But, the question is why people can’t be satisfied in marriage (someone said correctly that divorce rates have dropped in the US dramatically in the last decade). My understanding, again based on 16 years of working intimately with divorced, divorcing, and remarried families, is that their understanding of commitment is flawed, often by parents who taught them and society which reinforced that they could have whatever they want, they have an innate right to be absolutely happy all the time, and because they have selfish desires for new adventures despite what effect satisfying those desires will have on others.

Unpopular ideas, I know … but I’ve had far too many divorced/remarried people tell me those ideas are correct to doubt them. We want everything perfect and when our marriage relationships or home situations are not, we whine and run away. Society supports this dangerous behavior because the majority of society wants to keep that same option open for themselves.

Should some marriages be ended? Yes, but very few. I have successfully helped many, many couples rehabilitate their relationships who had experienced what society calls “deal breakers” – adultery, drug addiction, abuse, and betrayal of many sorts. These are only deal breakers if one or both sides are determined to give up and run away and abandon their vows.

Christians, in particular, have very few true reasons for divorce, and those are still excuses to lie. Yes, yes, yes, a woman (or a man) who is consistently abused by their spouse should get away from him and protect herself. But there are often alternatives to divorce. When children are involved, they must certainly be protected, but divorce of their two parents is not always the best, and certainly not the only solution. I’ve witnessed far too many families brought back to peace who were convinced divorce is the only solution.

… Now, if you’d like to see a few responses to my answer and my replies to those responses, visit the original Quora link at the beginning of this column. And, if you have any questions or comments for me, please just reply to this email message and I’ll get it and reply as quickly as I can.

STEPcoach Bob Collins

Published in: on July 2, 2012 at 10:24 pm  Comments (1)  

Jumping Off the Cliff

What lead you to get married again? After being burned so badly by your previous divorce(s), why did you – many of us very quickly – run back into another marriage?

Most of you will answer that you fell in love and hoped this time would be different and better. That this adventure into matrimony would not only work, but repair the harm from the last one. But, how could you bring yourself to walk back over that cliff?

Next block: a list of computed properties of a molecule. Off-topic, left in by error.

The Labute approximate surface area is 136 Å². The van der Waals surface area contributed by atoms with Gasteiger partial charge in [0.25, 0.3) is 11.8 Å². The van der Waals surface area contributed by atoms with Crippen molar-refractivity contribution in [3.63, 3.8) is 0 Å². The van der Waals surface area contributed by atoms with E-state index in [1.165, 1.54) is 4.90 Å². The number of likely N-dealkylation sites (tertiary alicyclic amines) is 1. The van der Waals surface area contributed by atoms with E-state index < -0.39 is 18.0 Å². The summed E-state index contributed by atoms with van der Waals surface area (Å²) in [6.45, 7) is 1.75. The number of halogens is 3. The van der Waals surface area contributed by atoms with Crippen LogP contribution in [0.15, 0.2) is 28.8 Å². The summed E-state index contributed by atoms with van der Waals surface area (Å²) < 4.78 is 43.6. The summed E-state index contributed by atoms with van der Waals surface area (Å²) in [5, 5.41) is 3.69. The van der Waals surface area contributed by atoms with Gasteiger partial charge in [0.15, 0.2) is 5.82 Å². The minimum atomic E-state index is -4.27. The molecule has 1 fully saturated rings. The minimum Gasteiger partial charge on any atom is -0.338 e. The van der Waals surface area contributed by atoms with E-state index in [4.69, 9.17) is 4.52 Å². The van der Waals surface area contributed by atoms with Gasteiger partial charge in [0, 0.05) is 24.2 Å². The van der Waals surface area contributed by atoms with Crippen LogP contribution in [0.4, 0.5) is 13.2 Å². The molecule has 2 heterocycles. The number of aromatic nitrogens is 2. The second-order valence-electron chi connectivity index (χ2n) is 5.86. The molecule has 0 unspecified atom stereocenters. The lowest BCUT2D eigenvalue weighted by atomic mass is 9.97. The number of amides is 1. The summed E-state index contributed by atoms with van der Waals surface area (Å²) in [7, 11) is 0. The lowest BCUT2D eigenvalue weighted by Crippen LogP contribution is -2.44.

I know that in my own case, I didn’t walk, I sprinted toward my second marriage. I remember thinking a good three months before our wedding was scheduled to take place, “Why should we wait? Why not just get married TODAY?! We’re in love, we are ready to start over, let’s go!” I was held back only by the plans that were in place and the deposits that had been paid for the scheduled date. I was so much in love, I couldn’t wait to start being happily married. Again.

As some of you probably know from our working together, the first two years of my new marriage was less blissful than expected. In fact, it was horrible. We jumped into it far too quickly and far too soon after our previous divorces. In retrospect, we should have spent a good two years (bare minimum!) learning about each other and figuring out how to blend our lives together – especially regarding her teenaged daughter’s impact on our marriage!

If I’d paid closer attention in my university classes on psychology, I’d have seen that others had already studied this phenomenon of blindly walking off cliff walls. Back in 1960, two researchers named Gibson and Walk constructed a table to test depth perception in animals and babies. The table, as illustrated below:

was made of clear plexiglass under which was one half a table surface, and one half a drop off to the floor. In the experiment, very young babies – first animal then human – were placed on the “safe” side and encouraged to cross the glass table to the “unsafe” side. Animals almost never crossed, and many babies would not cross. But some babies were so focused on their parent’s facial expressions that they happily crawled all the way to her. They were more interested in Mom’s or Dad’s smiling, encouraging faces that communicated it was OK to cross the divide than what their eyes told them.

Now “the Visual Cliff”, as this experiment has become known, has real application in helping us understand why so many people … people who are generally pretty clear headed … will stumble out of the smoking wreckage of a horrible divorce, right into another relationship as quickly as they can find one.

We, like those trusting babies on the glass table, are so focused on the smiling, happy, beguiling faces of our new love interests (or other body parts besides their faces!), that, although we can see the drop off, we don’t heed our body’s natural warning responses.